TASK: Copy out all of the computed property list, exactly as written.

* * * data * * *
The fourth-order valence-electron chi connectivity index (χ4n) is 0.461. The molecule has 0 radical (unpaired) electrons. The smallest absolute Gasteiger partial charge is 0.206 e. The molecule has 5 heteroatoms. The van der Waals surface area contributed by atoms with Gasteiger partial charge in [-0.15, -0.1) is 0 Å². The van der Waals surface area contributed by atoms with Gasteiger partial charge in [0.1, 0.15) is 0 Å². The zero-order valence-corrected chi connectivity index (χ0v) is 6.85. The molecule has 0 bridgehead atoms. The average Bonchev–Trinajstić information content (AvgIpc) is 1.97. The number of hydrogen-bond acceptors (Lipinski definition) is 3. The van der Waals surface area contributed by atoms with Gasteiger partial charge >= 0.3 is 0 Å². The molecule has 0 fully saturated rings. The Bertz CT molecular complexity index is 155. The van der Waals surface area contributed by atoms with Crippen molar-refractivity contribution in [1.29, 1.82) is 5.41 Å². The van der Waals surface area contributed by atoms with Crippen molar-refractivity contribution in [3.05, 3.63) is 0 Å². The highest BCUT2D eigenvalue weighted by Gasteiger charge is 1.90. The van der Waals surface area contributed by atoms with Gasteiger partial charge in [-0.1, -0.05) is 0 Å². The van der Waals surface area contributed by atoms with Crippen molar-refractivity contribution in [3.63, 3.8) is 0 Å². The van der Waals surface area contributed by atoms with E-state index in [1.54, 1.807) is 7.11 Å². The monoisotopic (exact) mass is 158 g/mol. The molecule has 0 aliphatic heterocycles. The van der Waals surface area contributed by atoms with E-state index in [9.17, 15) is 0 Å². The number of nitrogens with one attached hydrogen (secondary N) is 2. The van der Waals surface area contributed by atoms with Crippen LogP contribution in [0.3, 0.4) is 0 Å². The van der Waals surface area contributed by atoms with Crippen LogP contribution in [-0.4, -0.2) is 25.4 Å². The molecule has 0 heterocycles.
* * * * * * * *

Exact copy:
The fourth-order valence-electron chi connectivity index (χ4n) is 0.461. The molecule has 0 radical (unpaired) electrons. The smallest absolute Gasteiger partial charge is 0.206 e. The molecule has 5 heteroatoms. The van der Waals surface area contributed by atoms with Gasteiger partial charge in [-0.15, -0.1) is 0 Å². The van der Waals surface area contributed by atoms with Gasteiger partial charge in [0.1, 0.15) is 0 Å². The zero-order valence-corrected chi connectivity index (χ0v) is 6.85. The molecule has 0 bridgehead atoms. The average Bonchev–Trinajstić information content (AvgIpc) is 1.97. The number of hydrogen-bond acceptors (Lipinski definition) is 3. The van der Waals surface area contributed by atoms with Gasteiger partial charge >= 0.3 is 0 Å². The molecule has 0 fully saturated rings. The Bertz CT molecular complexity index is 155. The van der Waals surface area contributed by atoms with Crippen molar-refractivity contribution in [1.29, 1.82) is 5.41 Å². The van der Waals surface area contributed by atoms with Crippen molar-refractivity contribution in [3.05, 3.63) is 0 Å². The highest BCUT2D eigenvalue weighted by Gasteiger charge is 1.90. The van der Waals surface area contributed by atoms with Gasteiger partial charge in [-0.1, -0.05) is 0 Å². The van der Waals surface area contributed by atoms with Crippen molar-refractivity contribution in [3.63, 3.8) is 0 Å². The van der Waals surface area contributed by atoms with E-state index in [1.54, 1.807) is 7.11 Å². The monoisotopic (exact) mass is 158 g/mol. The molecule has 0 aliphatic heterocycles. The van der Waals surface area contributed by atoms with E-state index in [9.17, 15) is 0 Å². The number of nitrogens with one attached hydrogen (secondary N) is 2. The van der Waals surface area contributed by atoms with Crippen LogP contribution in [0.3, 0.4) is 0 Å². The van der Waals surface area contributed by atoms with Crippen LogP contribution in [-0.4, -0.2) is 25.4 Å². The molecule has 0 heterocycles.